Salute to Seniors 6: E. Gilbert, M. Reed, & More!

Erin Gilbert (Francis Howell)

Q: What was your most memorable race/moment?

A: My most memorable race was without a doubt the 4x800 in 2017. Our relay ended up getting second with a time that broke a thirty year old school record. I remember our relay was pretty much a total wreck afterwards and staying on the podium almost seemed harder than the race itself. The one girl on the team actually had to get off the podium to throw up behind it when we were waiting for the pictures.


Q: Who would you consider your biggest competition over your four years?

A: I'm really not sure who I would consider my biggest competition from these past four years. I've had the privilege to race with a number of great athletes who have all pushed me during races. From this track season Abby Juedemann and Emily Griesenauer stick out the most to me. They were both great competitors, but even more memorable for me was talking with them before and after races.



Q: What was your greatest accomplishment?

A: For me, my two biggest accomplishments in running were making it to State for cross this year and being All-State in the 1600 this year as well. Making it to State in cross was a huge deal to me, not only because it was my first time qualifying for cross, but because I had done it in spite having been sick on and off for six weeks of the season. Cross country has never been my strong suit, so knowing that I had improved enough to still qualify after being sick showed me how much stronger I had gotten over that year. All-State in the 1600 was also a big deal to me because it was my first individual medal at State. On top of this, there wasn't a storm delay when I was on the line or halfway through my race so that was also a win.


Q: If you could do it all over again what would you change about your running career in high school?

A: The biggest thing I would change if I could go back would be to do cross country my freshman year. Other than that there's not anything in particular that comes to mind.


Q: What were the most difficult obstacles you had to overcome?

A: My most difficult obstacle I've had to overcome was myself. Now it may seem that I'm referring to the mental challenges that are always present with running, and don't get me wrong those were present, but for me this pertains to health issues I have encountered throughout the course of my running career. My last season of cross country, in particular, I had to watch my teammates race from the side of the course on multiple occasions because I was sick. I've encountered a number of different health issues over the years -- so many that one of my swim coaches referred to me as "cripple" and "a walking train wreck" on numerous occasions -- but with each one I have been able to overcome or learn how to adjust to them.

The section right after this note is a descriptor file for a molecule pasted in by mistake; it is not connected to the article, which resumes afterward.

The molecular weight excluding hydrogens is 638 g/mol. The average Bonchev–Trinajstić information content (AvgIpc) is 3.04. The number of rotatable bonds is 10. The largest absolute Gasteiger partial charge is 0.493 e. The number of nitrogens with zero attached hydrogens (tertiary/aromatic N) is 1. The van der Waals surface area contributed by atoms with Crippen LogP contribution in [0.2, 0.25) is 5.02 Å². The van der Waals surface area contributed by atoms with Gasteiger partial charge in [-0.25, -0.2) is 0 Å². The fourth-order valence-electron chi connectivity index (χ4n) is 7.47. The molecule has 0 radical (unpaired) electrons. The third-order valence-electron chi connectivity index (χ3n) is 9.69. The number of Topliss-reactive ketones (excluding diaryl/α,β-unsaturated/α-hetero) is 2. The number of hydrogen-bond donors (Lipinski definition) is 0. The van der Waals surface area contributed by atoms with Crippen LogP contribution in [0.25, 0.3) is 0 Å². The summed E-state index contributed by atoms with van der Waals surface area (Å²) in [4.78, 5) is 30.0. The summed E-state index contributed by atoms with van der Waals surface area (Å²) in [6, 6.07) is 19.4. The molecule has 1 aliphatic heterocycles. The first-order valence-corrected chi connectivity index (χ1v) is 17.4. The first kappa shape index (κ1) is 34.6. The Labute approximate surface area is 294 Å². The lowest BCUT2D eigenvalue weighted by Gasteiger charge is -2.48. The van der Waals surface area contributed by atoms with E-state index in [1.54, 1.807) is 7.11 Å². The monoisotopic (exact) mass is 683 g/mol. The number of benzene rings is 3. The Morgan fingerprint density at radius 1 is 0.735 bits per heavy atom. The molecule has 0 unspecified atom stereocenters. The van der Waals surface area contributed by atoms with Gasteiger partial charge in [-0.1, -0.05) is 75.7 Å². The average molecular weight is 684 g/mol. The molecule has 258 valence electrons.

Q: What will you miss the most?

A: I'm going to miss my team the most. Over the course of my high school running career, a number of my teammates became some of my closest friends. It's going to feel strange not seeing them at least five days a week during the school year.


Q: what advice would you give to younger atheltes?

A: To the younger athletes: put in the work but don't be too serious. Challenge yourself to do more than you think you're capable of while also enjoying the people you spend all of your time with running. You'll want to look back on races where you surpassed your own expectations, but also all of the crazy fun things you did with your teammates on runs, at meets, and so on. Also, branch out to try other things along the way. You will meet some pretty amazing people.


Q: What influence has your coach had with respect to your performance and overall life goals?

A: Over the past four years, our program has gone through the transition of a new coach more than once. The coach with whom I finished out my high school running career with is one that has had a great impact on our team. He brought in just what we as a whole were in need of: positivity. I am a firm believer that a little bit of positivity can go a long way and the change that occurred within our team is proof of that. Running should be about more than just being the fastest; it should be about learning from your failures and growing both as a runner and a person. In addition to creating an environment where student-athletes are well-spirited and driven, my coach has also had an influence on my career path. and is among the number of teachers and coaches that have inspired me and led me to take an interest in teaching.


Q: What are your college plans?

A: I am going to be running at the University of Memphis starting this fall. I am going to be majoring in Spanish in order to go on to teach the language.


Q: Who would you like to say 'thank you' to?

I would just like to say thank you to my teammates and parents. My teammates made every mile bearable and without them I think I would have lost my mind. My parents, as well as other team parents, were very supportive of all of us runners, doing everything from sitting in 25 degree weather to making snacks for us to eat.


Q: What was the funniest thing that happened during your running career?

A: The funniest thing that happened during my running career was probably at Memphis Twilight this year. After the race one of the girls on my team, a freshman, helped me get my spikes off and was carrying them while we walked to the other girls. After a couple minutes of talking with everyone, the girl asked why my spikes were wet and I immediately starting apologizing because it had completely slipped my mind that I had peed my pants.

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